Here's my bonding experience: In the start, we put them together daily for short 5-10 minute dates that ended when I was tired of breaking up fights and didn't see the date going anywhere. Ending dates on a bad note was a huge mistake. This only helped them associate each other with relentless warring, and whenever I went to put them together they would already tense up in anticipation of a fight. They also figured out that violence would get me to take them apart again, so there was no pressure to work things out and learn how to live together - they would just fight until mummy stepped in and took the stranger bunny away for them.

I don't know if this will pay off for your buns, but after the first 10 bad dates, we decided to cool things off and give the bunnies a break. We stopped bonding, and just housed them side by side, one in a cage, the other in a pen. They couldn't get to each other, but just lived and ate and pooped beside each other for 6 weeks. Maybe this helped them break the association between the sight of each other and fighting.

After that, we found a brand new neutral spot that neither had been in and started again. This time I had a Plan. I wanted them to associate each other with good things. Dates started off with 15 minutes in a box on the balcony, where wind pummeled them around and stressed them out, made sure fighting was the last thing on their minds. Then I whisked them off to the cool calm of the bathroom, where they were showered with fresh veggies (that I took care to neglect giving them when they were alone) and spent the next hour or more together, occasionally tussling mildly with no intervention from me. We stuck it out. Dates would then end with me holding out a banana for them to eat together from the same source, and on that lovely note, separating them back into their cages.

I'm immensely lucky in that the final stages of bonding my buns coincided with me moving out. Now in my new apartment, completely neutral territory, I was able to put the bunnies together right away in a bonding session....that NEVER ENDS. Muahahaha. They are living together right now, and apart from a coupl of minor punch-ups that mummy ignored so they were forced to resolve on their own, things have been going great.

Best of luck!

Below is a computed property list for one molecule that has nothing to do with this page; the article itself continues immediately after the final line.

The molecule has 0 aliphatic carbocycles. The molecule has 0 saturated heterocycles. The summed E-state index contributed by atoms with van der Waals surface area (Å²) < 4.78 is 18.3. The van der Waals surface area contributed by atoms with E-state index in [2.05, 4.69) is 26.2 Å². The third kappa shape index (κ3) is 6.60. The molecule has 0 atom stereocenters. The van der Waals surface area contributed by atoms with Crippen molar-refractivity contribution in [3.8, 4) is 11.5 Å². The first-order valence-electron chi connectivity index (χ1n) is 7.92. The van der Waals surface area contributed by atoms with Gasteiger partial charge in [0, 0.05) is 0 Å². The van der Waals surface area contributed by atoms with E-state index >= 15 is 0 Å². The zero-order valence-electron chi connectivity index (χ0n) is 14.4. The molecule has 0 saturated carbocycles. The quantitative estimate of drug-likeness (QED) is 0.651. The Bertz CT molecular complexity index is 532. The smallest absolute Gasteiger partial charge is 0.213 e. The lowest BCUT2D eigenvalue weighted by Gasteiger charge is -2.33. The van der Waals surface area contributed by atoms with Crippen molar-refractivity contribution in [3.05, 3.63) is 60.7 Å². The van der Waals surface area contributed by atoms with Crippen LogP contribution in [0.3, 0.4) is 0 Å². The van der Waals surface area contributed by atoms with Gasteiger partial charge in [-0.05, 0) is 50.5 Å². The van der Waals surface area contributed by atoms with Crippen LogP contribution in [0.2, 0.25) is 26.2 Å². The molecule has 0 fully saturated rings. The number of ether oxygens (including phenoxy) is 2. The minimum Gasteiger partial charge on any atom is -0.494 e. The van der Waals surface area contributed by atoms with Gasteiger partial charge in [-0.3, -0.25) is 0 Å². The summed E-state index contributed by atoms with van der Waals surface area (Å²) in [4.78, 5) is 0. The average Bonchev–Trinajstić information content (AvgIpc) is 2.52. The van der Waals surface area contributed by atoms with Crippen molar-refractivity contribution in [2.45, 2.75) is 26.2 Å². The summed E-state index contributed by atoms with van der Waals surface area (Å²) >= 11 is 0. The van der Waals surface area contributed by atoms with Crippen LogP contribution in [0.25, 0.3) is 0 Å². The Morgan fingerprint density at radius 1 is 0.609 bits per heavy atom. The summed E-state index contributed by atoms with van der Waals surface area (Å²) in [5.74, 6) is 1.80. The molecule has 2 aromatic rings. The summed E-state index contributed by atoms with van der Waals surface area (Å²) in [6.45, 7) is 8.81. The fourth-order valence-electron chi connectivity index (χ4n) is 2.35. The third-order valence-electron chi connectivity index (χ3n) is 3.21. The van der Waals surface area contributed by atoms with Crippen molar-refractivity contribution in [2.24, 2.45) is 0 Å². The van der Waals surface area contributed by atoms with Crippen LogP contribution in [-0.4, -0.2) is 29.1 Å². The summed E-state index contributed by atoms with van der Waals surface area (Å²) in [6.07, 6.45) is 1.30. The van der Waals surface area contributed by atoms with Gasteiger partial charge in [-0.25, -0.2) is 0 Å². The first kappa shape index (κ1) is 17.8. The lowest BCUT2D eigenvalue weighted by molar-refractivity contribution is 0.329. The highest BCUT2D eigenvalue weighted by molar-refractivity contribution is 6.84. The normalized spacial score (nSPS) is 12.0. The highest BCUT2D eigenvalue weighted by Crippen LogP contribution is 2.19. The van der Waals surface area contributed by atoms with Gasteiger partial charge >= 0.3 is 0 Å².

msmab

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Thank you so much for your message! This is immensely helpful and reassuring.

The reason I spray is because they seem to go from "0 to 60" SO fast. Jasmine actually sustained a bleeding ear last night because of this. I think I will take a break to cool things down, though. One blessing is that we are going to my in-laws for three days at Christmas. It's a two hour drive on the highway, so they will need to be crated, but once we're there, it's neutral territory without scents.

Hopefully this will help! And good idea on cleaning everything up. We'll definitely do this. And, like you, we'll be in a new house in the new year, so this brings me hope.

Thank you so much for taking the time to reply with a very detailed message. I greatly appreciate it!
 

whiskylollipop

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I feel you on the "0 to 60" thing. I had crazy heart palpitations in the first few weeks when it seemed liked they were both going for the jugular at every opportunity. Seeing little fluffy cuties turning into furious battlemonsters is quite jarring! It takes a good bit of experience to tell between hot air heckling/posturing/lunging and real murderous brawling. Bleeding ears, bleeding noses and even guillotined tails are part and parcel of bunny battles, but they're always difficult to witness.

The two hour drive and bonding at your in-laws' sounds like a good idea, assuming it wouldn't take too much Christmas fun out of having to constantly supervise the fluffies. :p It would be great for the bonding when you move too, especially considering how territorial Tony is.